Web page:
Class 10 (2011-2013)
Daniel Auguste, Haiti
University of North Carolina at Chapel Hill – Department of Sociology
Daniel Auguste is an Assistant Professor in the Department of Sociology at Florida Atlantic University. Daniel earned his Ph.D. in Sociology from the University of North Carolina at Chapel Hill, after completing his Rotary Peace Fellowship at the Duke-UNC Rotary Peace Center. Daniel earned a BA from Covenant College (USA), with a major in Economics and a minor in Community Development. He has facilitated partnerships between Haitian grassroots organizations and western development workers in the areas of education and healthcare. He has also worked to ensure child development and well-being in Haiti. In 2006, he cofounded a children’s home, Yahve-Jire Children’s Foundation, in Haiti. Daniel’s research interests include entrepreneurship, organizations and inequality. More specifically, his research agenda seeks to understand the structural forces determining who gets what, who participates and to what level they participate in the capitalist production process.
Several key findings emerge from his research:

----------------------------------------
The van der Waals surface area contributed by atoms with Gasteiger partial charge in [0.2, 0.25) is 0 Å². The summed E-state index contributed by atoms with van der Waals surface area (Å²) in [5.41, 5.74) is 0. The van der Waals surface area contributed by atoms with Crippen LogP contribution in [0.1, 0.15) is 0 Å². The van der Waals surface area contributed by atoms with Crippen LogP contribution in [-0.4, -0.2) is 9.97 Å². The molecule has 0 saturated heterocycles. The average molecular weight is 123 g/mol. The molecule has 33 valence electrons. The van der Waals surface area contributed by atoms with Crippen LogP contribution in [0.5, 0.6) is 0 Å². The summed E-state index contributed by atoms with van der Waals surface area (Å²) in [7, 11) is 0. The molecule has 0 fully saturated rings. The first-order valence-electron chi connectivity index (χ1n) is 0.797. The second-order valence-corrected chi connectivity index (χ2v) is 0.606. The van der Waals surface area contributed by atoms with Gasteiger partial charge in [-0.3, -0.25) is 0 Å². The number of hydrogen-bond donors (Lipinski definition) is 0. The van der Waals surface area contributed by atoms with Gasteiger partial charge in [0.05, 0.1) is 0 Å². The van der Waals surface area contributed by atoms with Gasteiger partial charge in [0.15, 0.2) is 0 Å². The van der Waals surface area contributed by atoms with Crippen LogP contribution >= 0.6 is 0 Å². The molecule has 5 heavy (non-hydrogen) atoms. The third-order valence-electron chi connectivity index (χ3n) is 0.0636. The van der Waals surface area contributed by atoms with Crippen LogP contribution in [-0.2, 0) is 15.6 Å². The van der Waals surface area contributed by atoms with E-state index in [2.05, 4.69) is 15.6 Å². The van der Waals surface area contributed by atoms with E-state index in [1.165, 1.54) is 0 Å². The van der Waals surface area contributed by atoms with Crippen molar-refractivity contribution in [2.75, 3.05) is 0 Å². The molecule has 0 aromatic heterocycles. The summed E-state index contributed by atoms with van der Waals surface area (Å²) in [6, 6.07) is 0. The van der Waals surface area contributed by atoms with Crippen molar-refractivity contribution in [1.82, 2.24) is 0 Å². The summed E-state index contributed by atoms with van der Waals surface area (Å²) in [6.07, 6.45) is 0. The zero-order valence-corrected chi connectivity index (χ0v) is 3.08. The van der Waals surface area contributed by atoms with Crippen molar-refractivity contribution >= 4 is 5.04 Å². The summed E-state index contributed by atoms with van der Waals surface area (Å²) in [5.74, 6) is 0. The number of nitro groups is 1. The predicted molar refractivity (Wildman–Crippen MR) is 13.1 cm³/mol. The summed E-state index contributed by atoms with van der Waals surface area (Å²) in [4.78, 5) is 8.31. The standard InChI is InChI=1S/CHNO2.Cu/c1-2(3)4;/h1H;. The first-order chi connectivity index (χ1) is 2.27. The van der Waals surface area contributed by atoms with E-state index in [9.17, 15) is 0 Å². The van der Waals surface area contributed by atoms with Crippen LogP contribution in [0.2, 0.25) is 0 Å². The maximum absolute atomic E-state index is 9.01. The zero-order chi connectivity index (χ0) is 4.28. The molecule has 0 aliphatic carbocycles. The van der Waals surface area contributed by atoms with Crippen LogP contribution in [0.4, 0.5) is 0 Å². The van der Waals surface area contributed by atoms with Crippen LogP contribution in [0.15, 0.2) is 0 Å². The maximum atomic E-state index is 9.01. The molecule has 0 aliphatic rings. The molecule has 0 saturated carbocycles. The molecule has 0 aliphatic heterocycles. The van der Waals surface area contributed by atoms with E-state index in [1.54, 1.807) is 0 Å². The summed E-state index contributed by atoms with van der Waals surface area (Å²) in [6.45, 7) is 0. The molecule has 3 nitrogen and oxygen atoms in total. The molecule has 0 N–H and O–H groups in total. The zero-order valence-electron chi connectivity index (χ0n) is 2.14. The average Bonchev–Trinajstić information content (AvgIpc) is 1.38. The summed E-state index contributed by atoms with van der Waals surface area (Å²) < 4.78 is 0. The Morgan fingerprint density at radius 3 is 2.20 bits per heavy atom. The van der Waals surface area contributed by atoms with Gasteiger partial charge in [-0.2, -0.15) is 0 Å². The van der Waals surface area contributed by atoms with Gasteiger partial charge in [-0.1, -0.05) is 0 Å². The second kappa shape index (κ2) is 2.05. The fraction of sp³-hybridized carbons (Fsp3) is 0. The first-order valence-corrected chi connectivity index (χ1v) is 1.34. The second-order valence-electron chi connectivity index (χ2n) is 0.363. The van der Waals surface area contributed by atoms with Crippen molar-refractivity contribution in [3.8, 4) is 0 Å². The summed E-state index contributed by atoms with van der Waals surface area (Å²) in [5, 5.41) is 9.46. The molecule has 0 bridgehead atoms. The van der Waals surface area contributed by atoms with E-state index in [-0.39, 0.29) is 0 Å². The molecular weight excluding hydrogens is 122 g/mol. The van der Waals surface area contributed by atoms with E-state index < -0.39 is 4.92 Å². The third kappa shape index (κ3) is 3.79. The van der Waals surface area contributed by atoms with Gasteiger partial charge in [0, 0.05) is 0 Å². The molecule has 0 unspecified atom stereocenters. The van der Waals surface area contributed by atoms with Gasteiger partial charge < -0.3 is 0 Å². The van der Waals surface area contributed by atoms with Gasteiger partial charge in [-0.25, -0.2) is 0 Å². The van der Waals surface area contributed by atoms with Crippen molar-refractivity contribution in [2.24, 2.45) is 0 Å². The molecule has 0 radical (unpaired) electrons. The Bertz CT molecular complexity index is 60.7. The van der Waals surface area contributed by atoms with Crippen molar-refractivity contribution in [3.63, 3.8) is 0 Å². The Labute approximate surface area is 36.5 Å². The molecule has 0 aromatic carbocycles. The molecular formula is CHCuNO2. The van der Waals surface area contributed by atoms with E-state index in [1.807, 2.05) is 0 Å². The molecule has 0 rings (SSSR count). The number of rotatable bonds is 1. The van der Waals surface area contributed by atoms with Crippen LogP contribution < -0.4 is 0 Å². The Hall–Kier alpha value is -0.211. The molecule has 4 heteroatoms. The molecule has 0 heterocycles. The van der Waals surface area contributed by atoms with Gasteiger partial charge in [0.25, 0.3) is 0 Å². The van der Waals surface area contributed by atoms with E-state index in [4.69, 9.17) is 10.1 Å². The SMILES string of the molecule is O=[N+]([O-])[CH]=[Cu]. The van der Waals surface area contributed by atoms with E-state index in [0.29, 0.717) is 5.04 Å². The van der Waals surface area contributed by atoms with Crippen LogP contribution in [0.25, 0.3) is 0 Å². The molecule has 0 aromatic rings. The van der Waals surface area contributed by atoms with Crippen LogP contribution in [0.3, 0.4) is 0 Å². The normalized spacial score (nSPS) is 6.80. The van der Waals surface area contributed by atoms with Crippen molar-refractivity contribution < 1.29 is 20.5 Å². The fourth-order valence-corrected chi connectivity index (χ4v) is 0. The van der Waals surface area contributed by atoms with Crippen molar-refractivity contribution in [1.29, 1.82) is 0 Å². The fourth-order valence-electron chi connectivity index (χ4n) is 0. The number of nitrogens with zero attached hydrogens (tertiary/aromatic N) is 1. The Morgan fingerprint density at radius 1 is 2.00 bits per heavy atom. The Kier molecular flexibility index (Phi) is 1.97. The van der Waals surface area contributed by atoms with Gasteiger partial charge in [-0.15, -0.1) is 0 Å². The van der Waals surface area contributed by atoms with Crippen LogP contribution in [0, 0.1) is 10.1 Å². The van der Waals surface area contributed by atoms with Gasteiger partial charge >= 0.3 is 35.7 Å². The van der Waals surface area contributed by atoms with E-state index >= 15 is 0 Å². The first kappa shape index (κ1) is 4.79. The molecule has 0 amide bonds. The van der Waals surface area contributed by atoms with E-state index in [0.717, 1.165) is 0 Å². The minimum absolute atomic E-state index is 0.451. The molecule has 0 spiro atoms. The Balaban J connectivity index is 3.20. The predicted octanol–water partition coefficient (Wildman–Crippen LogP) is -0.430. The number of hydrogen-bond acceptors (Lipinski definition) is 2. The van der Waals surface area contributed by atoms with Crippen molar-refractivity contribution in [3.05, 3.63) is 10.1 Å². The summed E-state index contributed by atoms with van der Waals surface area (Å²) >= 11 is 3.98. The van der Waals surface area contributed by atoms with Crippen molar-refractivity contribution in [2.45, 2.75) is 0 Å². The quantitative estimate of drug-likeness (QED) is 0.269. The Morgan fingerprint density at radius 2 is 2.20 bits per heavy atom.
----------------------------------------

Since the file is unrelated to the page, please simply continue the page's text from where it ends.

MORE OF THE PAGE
1) Economic inequality diminishes the importance of an individual’s human and financial capital for entrepreneurial development;
2) In societies characterized by high economic inequality, lower-education and income individuals are more likely than their higher-education and income counterparts to undertake entrepreneurship as a last resort;
3) At early stages of economic development, economic inequality increases entrepreneurial activities, whereas it decreases entrepreneurship at advanced stages of economic development;
4) Stronger cultural beliefs assigning greater competency and rights to valued resources to men lead to greater gender inequality in entrepreneurship in society;
5) Globalization increases income inequality, but government social welfare policies attenuate this effect; and
6) Religious intolerance fuels distrust and racial and ethnic antagonism.
Daniel is currently working on several projects that investigate the importance of entrepreneurship for economic wellbeing among low and-moderate income households in the United States, the role of the state in shaping entrepreneurship development, and the link between religion and economic inequality.